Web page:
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Do you really thing "shaming people" is an appropriate, mature response?



In my opinion a lot of societal problems that we have exist because we don't shame people for bad decisions any more. 100 years ago the idiot in the village knew they were the idiot. Sure their life sucked. But now all of the idiots of all villages form their own little filter bubble and convince each other that they are the smart ones and that the rest of the world got it all wrong. Sounds like an improvement until you realize that this is the mechanism behind anti-vaxx, flat-earth, obama-birther, climate-change-denial and so on. Or in other words a lot of modern stupidit y that actually kills people.

So yes, I think clearly saying "I think you are stupid for wearing google glasses and I will not have a beer with you as long as you do" is a mature response. At that point they have to decide if they want to have google glasses or friends.


> "I think you are stupid for wearing google glasses and I will not have a beer with you as long as you do" is a mature response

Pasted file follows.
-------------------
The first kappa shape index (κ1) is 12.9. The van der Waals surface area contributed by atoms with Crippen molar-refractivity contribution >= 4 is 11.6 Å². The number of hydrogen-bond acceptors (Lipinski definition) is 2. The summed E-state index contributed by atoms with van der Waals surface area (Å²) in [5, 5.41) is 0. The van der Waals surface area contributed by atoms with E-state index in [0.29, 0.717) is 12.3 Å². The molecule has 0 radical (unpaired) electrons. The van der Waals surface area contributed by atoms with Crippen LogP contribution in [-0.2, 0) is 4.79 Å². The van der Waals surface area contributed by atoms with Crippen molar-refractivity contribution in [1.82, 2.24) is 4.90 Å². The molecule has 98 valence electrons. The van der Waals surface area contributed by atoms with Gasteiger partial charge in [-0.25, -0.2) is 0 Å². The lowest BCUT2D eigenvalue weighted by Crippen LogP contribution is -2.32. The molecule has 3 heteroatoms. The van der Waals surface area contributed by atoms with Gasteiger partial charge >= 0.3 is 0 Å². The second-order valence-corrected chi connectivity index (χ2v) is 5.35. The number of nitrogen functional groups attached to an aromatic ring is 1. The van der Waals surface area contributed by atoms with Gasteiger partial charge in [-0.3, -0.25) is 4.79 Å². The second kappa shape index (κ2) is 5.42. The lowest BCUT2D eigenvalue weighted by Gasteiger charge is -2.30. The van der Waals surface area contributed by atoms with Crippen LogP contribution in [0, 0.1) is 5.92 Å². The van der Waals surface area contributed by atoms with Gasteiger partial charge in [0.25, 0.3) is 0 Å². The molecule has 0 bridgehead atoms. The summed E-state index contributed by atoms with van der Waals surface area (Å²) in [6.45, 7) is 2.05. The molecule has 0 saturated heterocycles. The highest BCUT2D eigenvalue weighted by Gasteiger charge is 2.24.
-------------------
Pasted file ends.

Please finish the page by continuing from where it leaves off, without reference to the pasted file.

Disagree. If I had a friend who seriously called me stupid, I'd think they're an asshole, not mature. I'd say "I don't feel comfortable around that device, would you mind putting it away while we have a beer?" is mature.

Making something about someone else, or trying to control others' actions, is not mature. Communicating your needs and concerns is where it's at.


But now all of the idiots of all villages form their own little filter bubble and convince each other that they are the smart ones and that the rest of the world got it all wrong.

Amen. Thankfully, hackernews are the smart people.


It's definitely not a mature response; I don't feel the righteous fury about these kinds of things that I did 20 years ago.

As to whether it's appropriate... social opprobrium can often be a less worse way to deal with a problem than ignoring it or going to the law.

And it could be positive; when someone dislikes how a person is behaving, they tend to form a caricature of that person. By confronting them, they're forced to deal with a real person who will defend their behavior, and it tends to replace that caricature with a more nuanced view.


Shaming works, has worked for hundreds of thousands of years.




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